Letters presents readers' comments and reactions to specific articles in Pennsylvania Heritage, the initiatives of PHMC, and other developments in the historical, cultural and museum communities of Pennsylvania.

A Day to Remember

I really enjoyed the article “The Day I Met Albert Einstein” by Stephen Moylan Mac­Neill [“Pennsylvania Memories,” Spring 2001]. I thought it was very interesting that Albert Einstein came to Pennsylvania and visited the Franklin Institute after he moved from Nazi Germany. Mr. MacNeill had a great privilege to meet Mr. Einstein. I am twelve years old, and as a young person, it made me feel proud that such a famous and important man in history came to visit my state. I would like to read more articles on famous people that came to Pennsylvania.

Justin Sacoman
Mechanicsburg, Pa.


Bigger and Better

I enjoyed the Spring 2001 edition of Pennsylvania Heritage featuring the article on the Pennsylvania Horticultural Soci­ety, “Growing Bigger and Better Year By Year,” by Liz Ball. I have a very per­sonal interest in such a recounting of the society’s history. From 1967 until two years ago, I spent nineteen years as a council member, chair of numer­ous committees, including two flower shows, and chair of the council itself. During those years I judged in numerous areas until 1998. I cannot empha­size enough how much Ernesta D. Ballard’s innov­ative ideas and implemen­tation brought the society from an ordinary garden club status to being a peer of the most eminent civic and cultural institutions in Philadelphia. Since 1980, Jane Pepper has built upon that base most successfully. I also enjoyed the articles on W.E.B. DuBois [“To Be Both a Negro And An American: W.E.B. DuBois and His Search for an African American Identity” by William C. Kashatus] and the historic skating cub [“On the Cutting Edge” by J. F. Pirro] as rounding out some of the uniquely sig­nificant aspects of Philadelphia.

L. Wilbur Zimmerman
Haverford, Pa.


Doorway to the Past

In “Lost & Found” in the Spring 2001 issue, there appears a photograph of the doorway of the former Hopewell Acade­my in East Nottingham Township, Chester County. I am happy to share a photograph taken on March 24, 1891, of the sixtieth wedding anniversary of my great-grandparents, James and Elizabeth Davis. All of their children and grand­children are in this photograph taken on the porch with this doorway showing. I do not know the exact year they pur­chased this building – I believe it was about 1876 – but when the Hopewell Academy ceased to exist, it was sold to my great-grandparents. A newspaper account of this event included this: The conductor of the passenger train over the Peach Bottom Railroad kindly stopped his train near the residence both morn­ing and evening for the purpose of accommodating those who traveled that way and avoid the necessity of their walking to the station in Hopewell. When the train made this extra stop, he announced “Davisville Station”!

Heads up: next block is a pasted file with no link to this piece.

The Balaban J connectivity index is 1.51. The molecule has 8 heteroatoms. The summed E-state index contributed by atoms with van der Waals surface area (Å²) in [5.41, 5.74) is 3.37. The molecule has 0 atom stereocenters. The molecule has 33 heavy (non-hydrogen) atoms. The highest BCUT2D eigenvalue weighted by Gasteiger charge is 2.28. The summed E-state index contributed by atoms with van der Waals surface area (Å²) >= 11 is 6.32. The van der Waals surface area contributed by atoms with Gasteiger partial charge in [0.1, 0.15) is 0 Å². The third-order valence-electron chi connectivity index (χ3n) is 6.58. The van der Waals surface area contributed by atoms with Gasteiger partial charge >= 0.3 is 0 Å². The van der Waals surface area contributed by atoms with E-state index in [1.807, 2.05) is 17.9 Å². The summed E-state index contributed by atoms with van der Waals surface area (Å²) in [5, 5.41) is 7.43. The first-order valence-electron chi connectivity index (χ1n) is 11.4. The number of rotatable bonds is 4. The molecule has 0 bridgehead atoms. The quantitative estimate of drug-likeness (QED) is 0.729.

Thomas R. Thompson
Willow Street, Pa.


Firm Foundations

I read with interest Frank Muhly’s excel­lent article, “Firm Foundations in Philadelphia: The Lewis and Clark Expe­dition’s Ties to Pennsylvania,” in the Summer 2001 issue. One important member of the expedition was Patrick Gass, who had the rank of sergeant and, in many respects, was third in com­mand. After the expedition, Gass was discharged and returned to Pittsburgh. Of major importance are his journals of the expedition published in Pittsburgh under the title A Journal of the Voyages and Travels of a Corps of Discov­ery, printed by Zadok Cramer for David M’Keehan, publish­er and proprietor. These jour­nals were edited and annotat­ed by Carol Lynn MacGregor and republished in 1997 by the Mountain Press Publish­ing Company of Missoula, Montana.

A. Reed Schroeder
Sewickley, Pa.